Making Disclaimer Work For Minors: Navigate Differences Between N.Y. Law and the IRC.

Explore:  Disclaimers IRS Minors

Both New York’s EPTL §2-1.11 and Internal Revenue Code §2518 permit an individual to disclaim an interest in property transferred to him or her if certain conditions are met. Although the conditions in the EPTL and IRC are similar in many respects, there are some differences.

If the conditions in IRC §2518 are not satisfied, the disclaimer will not be a “qualified disclaimer” and will be treated as a taxable gift for federal tax purposes. Under the EPTL, unless the transferor of the disposition has provided otherwise, the disclaimed interest passes as if the disclaimant predeceased the transferor, thereby satisfying one of the requirements of IRC §2518, that the property pass without any direction on the part of the disclaimant. Tax planning is a common reason why someone would want to disclaim an interest in a trust or a bequest under a will. In certain cases, it may be desirable for a minor to disclaim an interest in an estate or trust such as to avoid estate or GST tax consequences.

Originally Published in the New York Law Journal: Trusts & Estates - January 21, 2014.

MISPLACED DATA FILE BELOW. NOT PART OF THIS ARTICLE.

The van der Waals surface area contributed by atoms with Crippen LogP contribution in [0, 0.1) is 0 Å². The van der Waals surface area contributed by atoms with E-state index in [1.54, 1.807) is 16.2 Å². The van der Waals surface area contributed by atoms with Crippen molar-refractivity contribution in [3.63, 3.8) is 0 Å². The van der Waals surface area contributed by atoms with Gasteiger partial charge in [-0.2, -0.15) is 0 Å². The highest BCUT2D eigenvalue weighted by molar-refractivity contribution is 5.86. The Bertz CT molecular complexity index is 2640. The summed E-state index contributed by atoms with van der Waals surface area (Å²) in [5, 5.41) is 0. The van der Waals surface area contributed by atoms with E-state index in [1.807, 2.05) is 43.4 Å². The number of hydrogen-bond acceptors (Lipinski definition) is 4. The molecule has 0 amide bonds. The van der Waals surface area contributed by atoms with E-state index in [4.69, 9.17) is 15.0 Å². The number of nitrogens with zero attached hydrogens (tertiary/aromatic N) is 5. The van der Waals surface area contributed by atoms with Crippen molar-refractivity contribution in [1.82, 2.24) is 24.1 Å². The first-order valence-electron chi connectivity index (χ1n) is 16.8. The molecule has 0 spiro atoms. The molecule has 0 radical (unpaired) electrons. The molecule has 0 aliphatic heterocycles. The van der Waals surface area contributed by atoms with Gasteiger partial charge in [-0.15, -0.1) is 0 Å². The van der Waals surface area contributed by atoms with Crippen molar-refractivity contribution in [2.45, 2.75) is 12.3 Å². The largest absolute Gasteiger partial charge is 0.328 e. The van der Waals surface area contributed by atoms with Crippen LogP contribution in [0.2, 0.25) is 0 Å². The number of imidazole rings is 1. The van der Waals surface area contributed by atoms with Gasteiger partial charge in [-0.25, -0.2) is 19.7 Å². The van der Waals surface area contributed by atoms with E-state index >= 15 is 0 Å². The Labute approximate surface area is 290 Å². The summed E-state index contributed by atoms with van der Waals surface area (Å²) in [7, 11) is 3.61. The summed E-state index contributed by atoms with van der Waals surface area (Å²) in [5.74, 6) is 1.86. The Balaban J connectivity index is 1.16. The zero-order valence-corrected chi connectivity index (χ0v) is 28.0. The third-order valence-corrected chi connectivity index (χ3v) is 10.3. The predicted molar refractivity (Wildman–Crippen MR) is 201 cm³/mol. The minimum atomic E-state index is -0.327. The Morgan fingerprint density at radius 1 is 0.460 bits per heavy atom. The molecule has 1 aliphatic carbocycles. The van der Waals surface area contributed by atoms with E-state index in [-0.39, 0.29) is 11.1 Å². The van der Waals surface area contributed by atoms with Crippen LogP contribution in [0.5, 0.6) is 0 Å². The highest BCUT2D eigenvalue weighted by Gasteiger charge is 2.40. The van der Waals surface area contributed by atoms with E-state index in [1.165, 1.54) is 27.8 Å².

Please see full Article below for more information.

LOADING PDF: If there are any problems, click here to download the file.

Topics:  Disclaimers, IRS, Minors

Published In: Tax Updates, Wills, Trusts, & Estate Planning Updates

DISCLAIMER: Because of the generality of this update, the information provided herein may not be applicable in all situations and should not be acted upon without specific legal advice based on particular situations.

© Hodgson Russ LLP | Attorney Advertising

Don't miss a thing! Build a custom news brief:

Read fresh new writing on compliance, cybersecurity, Dodd-Frank, whistleblowers, social media, hiring & firing, patent reform, the NLRB, Obamacare, the SEC…

…or whatever matters the most to you. Follow authors, firms, and topics on JD Supra.

Create your news brief now - it's free and easy »